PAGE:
Netflix hasn’t been the kindest to its subscriber base, as many of its shows have sadly been canceled as of late. We’ve seen quite a few series not even make it past the first season but there are also some gems that returned for a second but didn’t manage to live on. It seems more and more like a rarity that a series manages to live for multiple seasons like Umbrella Academy or Stranger Things.
Among the most hoped-for returns would be the canceled Mindhunter series from the mind of Joe Penhall and David Fincher. The series followed the FBI agents Holden Ford and Bill Tench, as they worked for the Behavioral Science Unit, where they interview serial killers to better understand their minds. Sadly, it seems that Fincher has shot down any chances of a third season in an interview with the French publisher Le Journal du Dimanche.
I’m very proud of the first two seasons, but it’s a particularly expensive series and, in the eyes of Netflix, we haven’t attracted a large enough audience to justify such an investment. I don’t blame them, they took risks to launch the series.David Fincher
It’s a shame as the second season was welcomed to much critical acclaim, but it seems viewers simply didn’t check it out back in 2019. It’s crazy to think how long it has been since the series was released and yet Mindhunter is still on the minds of many, hoping to see it finally return. Yet, as Fincher points out, it seems they just didn’t have a big enough audience to really sell a third season to Netflix. It’s been the biggest issue the streamer has faced, especially with the amount of series they put out.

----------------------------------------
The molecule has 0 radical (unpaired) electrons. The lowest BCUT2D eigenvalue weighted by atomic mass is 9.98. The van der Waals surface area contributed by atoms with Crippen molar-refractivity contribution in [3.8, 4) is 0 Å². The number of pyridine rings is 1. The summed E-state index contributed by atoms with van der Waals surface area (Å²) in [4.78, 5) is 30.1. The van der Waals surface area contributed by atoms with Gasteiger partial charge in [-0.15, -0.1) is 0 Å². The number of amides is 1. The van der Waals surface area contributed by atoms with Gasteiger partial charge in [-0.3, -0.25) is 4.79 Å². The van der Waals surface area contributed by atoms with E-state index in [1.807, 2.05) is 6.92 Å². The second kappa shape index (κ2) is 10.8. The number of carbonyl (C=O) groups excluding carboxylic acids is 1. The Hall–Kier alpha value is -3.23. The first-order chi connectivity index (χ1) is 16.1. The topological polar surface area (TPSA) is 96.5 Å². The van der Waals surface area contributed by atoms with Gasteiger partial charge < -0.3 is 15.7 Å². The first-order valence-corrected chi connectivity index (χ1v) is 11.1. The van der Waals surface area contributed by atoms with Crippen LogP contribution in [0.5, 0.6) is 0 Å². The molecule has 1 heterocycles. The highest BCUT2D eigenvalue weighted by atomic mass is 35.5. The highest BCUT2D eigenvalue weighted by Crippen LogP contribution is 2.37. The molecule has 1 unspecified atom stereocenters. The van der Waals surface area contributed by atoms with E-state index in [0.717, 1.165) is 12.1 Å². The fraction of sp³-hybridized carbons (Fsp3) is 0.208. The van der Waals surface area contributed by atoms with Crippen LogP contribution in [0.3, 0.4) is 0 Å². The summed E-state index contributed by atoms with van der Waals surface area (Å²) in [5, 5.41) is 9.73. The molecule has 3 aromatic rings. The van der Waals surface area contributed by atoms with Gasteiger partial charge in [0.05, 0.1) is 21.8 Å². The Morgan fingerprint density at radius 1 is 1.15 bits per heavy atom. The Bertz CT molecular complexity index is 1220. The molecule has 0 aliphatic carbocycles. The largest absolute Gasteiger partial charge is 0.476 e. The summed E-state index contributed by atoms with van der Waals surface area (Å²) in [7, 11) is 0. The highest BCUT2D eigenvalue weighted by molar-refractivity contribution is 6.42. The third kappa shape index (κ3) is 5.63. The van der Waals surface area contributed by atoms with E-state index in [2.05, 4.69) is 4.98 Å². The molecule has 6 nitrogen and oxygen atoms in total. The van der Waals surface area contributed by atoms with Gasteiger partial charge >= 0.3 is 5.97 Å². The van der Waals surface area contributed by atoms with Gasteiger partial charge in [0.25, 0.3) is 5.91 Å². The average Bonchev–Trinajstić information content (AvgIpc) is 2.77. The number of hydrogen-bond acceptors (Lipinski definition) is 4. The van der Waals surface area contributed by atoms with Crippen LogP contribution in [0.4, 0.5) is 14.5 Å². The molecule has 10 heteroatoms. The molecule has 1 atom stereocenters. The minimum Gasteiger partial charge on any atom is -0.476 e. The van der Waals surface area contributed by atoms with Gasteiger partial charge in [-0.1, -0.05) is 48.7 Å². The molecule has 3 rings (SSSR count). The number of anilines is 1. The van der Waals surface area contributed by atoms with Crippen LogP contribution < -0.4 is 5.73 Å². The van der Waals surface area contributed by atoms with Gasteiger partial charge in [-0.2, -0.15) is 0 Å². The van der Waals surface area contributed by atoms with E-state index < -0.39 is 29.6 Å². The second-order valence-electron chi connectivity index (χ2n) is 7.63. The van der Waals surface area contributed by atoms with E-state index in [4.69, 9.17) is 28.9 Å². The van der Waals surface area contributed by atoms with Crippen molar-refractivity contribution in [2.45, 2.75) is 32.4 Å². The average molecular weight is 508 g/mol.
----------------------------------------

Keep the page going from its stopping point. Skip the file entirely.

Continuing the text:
They seem to go for a quantity strategy and hope a few gems might manage to pop up here or there. It does happen like with the recent success of Wednesday and The Sandman, but it’s becoming seemingly more difficult for new series to establish themselves. Netflix has put a lot of money into upcoming adaptations of Three-Body Problem, Avatar: The Last Airbender, and the live-action One Piece series. So, here’s hoping they can break the curse and go on for many more seasons.
Source: Le Journal du Dimanche via Total Film